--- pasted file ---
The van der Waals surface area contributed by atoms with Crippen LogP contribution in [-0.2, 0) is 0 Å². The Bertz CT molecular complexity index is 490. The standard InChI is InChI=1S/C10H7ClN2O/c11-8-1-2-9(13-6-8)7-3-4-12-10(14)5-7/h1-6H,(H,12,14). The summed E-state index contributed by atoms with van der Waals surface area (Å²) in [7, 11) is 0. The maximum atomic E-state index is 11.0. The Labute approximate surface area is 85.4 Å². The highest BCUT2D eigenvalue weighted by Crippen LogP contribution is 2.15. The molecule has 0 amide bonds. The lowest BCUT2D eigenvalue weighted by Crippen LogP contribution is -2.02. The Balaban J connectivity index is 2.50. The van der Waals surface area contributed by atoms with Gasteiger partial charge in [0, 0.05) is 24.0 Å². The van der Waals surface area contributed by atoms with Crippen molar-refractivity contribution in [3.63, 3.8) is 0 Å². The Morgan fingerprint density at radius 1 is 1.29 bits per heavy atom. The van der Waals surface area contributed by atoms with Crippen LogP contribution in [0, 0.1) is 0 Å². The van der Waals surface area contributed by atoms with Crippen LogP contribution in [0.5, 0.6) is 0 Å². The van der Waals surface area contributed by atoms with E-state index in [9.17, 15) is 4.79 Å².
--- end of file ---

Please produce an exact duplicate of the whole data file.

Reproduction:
The van der Waals surface area contributed by atoms with Crippen LogP contribution in [-0.2, 0) is 0 Å². The Bertz CT molecular complexity index is 490. The standard InChI is InChI=1S/C10H7ClN2O/c11-8-1-2-9(13-6-8)7-3-4-12-10(14)5-7/h1-6H,(H,12,14). The summed E-state index contributed by atoms with van der Waals surface area (Å²) in [7, 11) is 0. The maximum atomic E-state index is 11.0. The Labute approximate surface area is 85.4 Å². The highest BCUT2D eigenvalue weighted by Crippen LogP contribution is 2.15. The molecule has 0 amide bonds. The lowest BCUT2D eigenvalue weighted by Crippen LogP contribution is -2.02. The Balaban J connectivity index is 2.50. The van der Waals surface area contributed by atoms with Gasteiger partial charge in [0, 0.05) is 24.0 Å². The van der Waals surface area contributed by atoms with Crippen molar-refractivity contribution in [3.63, 3.8) is 0 Å². The Morgan fingerprint density at radius 1 is 1.29 bits per heavy atom. The van der Waals surface area contributed by atoms with Crippen LogP contribution in [0, 0.1) is 0 Å². The van der Waals surface area contributed by atoms with Crippen LogP contribution in [0.5, 0.6) is 0 Å². The van der Waals surface area contributed by atoms with E-state index in [9.17, 15) is 4.79 Å².